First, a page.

This blog has taken a special interest in former Majority Leader Daschle's nomination for Secretary of Health and Human Services, due to my background in actually providing health care for humans.
It was initially thought here that the coup de grace would be the revelation that even after Mr. Daschle paid his back taxes, he neglected to pay his Medicare surtax of 2.9%. Doesn't he know? He voted for that revenue raiser as a Senator.
Questions have been raised about both the thoroughness of the Obama team's vetting process and the President's interest in hewing strictly to his theme of ultra-high ethical standards.
Before Mr. Daschle resigned today, Nancy Killefer withdrew her candidacy for first chief performance officer for the federal government. Here is her situation, as reported by the Huffington Post.
The AP reported that on March 7, 2005, the D.C. Department of Employment Services slapped a tax lien on her home in the upscale Wesley Heights neighborhood. The local government alleged that beginning three years after she left the high-powered Treasury post she failed to pay unemployment compensation tax for a household employee. She failed to make the required quarterly payments for a year and half, the D.C. government said, whereupon a lien for $946.69 was placed on her home.
That sum included $298 in unpaid taxes, $48.69 in interest and $600 in penalties. Killefer didn't get the lien extinguished for almost five months, until July 29, 2005.
During that period, Killefer and her husband, an economics professor, had two nannies to help care for their teenage son and daughter, and she had a personal assistant to run things when she was on the road, she told Harvard business students back then.
Bobby Tucker, chief of D.C.'s unemployment insurance tax division, said filing tax liens is "not a common practice" for his office. D.C. law authorizes such liens when an employer "neglects and refuses" to pay the levy that helps pay for unemployment benefits for those laid off or fired. Tucker said his auditors have discretion to use tax liens based on "the number of attempts to collect contributions owed, whether or not the employer responds to written attempts, phone calls and-or in-person visits" to collect the tax.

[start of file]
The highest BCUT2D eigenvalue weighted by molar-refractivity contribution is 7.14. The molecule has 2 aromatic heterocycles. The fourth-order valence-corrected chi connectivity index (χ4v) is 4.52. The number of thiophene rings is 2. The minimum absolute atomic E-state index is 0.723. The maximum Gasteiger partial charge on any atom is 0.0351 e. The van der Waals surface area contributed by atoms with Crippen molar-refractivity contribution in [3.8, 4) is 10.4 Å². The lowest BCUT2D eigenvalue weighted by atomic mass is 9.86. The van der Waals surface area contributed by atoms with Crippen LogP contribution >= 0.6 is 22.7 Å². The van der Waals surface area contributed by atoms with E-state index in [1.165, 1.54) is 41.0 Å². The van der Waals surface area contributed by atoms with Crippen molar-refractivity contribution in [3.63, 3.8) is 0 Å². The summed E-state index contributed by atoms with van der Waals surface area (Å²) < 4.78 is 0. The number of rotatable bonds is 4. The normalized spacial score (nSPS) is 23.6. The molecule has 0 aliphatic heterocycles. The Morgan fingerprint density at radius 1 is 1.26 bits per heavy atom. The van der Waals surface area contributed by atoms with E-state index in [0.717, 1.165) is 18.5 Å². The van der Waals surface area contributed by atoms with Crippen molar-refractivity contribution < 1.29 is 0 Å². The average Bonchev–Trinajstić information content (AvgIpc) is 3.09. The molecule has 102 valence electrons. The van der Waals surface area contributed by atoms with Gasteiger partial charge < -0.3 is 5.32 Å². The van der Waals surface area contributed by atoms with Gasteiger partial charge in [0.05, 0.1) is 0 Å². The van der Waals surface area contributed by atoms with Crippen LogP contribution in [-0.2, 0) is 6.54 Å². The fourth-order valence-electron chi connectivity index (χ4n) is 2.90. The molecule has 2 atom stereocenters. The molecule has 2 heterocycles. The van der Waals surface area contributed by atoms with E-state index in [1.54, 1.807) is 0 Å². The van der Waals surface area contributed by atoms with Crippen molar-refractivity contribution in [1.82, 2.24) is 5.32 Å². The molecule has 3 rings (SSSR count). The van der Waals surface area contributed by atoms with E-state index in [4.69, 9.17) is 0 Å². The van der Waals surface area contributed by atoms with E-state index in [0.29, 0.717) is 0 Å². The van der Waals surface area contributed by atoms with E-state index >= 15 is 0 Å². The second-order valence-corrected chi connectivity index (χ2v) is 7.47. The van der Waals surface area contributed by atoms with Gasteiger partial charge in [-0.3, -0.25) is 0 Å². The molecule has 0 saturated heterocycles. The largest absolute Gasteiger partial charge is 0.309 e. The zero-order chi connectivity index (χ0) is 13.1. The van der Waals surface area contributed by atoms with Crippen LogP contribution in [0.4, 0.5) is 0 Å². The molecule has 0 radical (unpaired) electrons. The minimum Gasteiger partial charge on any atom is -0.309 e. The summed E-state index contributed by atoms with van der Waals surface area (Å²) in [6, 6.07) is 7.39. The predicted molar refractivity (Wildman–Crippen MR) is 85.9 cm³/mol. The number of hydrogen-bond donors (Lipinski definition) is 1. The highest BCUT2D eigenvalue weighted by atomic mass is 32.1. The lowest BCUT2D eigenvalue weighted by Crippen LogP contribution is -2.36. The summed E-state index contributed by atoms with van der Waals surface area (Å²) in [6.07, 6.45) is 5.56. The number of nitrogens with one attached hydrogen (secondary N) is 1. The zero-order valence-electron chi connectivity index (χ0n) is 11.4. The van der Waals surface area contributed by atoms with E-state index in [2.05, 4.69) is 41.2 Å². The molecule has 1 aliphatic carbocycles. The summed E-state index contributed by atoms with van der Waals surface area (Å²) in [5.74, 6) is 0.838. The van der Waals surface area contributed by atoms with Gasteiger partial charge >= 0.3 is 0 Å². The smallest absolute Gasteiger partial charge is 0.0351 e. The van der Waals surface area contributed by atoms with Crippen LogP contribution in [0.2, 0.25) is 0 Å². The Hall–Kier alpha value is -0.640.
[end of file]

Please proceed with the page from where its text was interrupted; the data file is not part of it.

From today's Huffpo update:
It wasn't clear whether the administration was aware of Killefer's tax errors before Obama named her. Gibbs refused to say what administration vetters knew about the problem or when. Gibbs maintained that Obama has confidence in the vetting system. But late on the day Killefer was first named, an administration official asked an AP reporter how the AP had found the tax lien against her.
Not encouraging. Here we have the Treasury Secretary, for whom Mr. Obama fought hard, overseeing the IRS despite being a tax chiseler/cheat/ignoramus; the health care czar/presumptive HHS Secretary, who had Mr. Obama's full and repeated support as recently as yesterday; and the first "chief performance officer" of the Federal Government, all bloodied over tax issues.
Both the "stimulus" program and the bank rescue program are floundering. Different trial balloons and senatorial proposals come and go. Gone are the heady days after the election in which giddy Democrats agreed to work day and night to get a stimulus bill to the new President on or around Inauguration Day.
This blog has consistently argued that on the core financial matters of the day, which are the Great Recession and the insolvency of the money-center financial institutions, the Obama Administration was going to be similar to the Bush team. So it has gone. There was no plan other than to follow the Bush-Reid-Pelosi plan of last year to give a one-time tax break and to fiddle while the banks burned, and to also include a large amount of spending that is both unfunded and for the most part in line with traditional and modern Democratic priorities but is not customized to stimulate. And so the markets continue to meander; the hoped-for Obama-mania/FDR-JFK-style inspiration peaked on or before Election Day, perhaps when Mr. Obama began acting like the economic affairs President before he was inaugurated, and as usual, economic reality drives the markets. Hope is rapidly fading that Barack Obama can make the recessionary tides recede other than on their own pace. In the meantime, please ask yourself what to do with your money when you just know that Citigroup and Bank of America are insolvent, and Wells Fargo and JPMorgan Chase may be as well.
Barack Obama said on the campaign trail that Americans would have to tighten their belts. He should continue on that theme, especially now that Mr. Bush still is blamed by the public for the economy. We need an old-style capitalist society built on saving, not consumption, and therefore on equity, not debt. If Mr. Obama, who by multiple accounts is quite a bright and well-informed President, can propound that theme over and over again, he will find a receptive public. The rest will fall in place, no matter exactly what is done to the banks.
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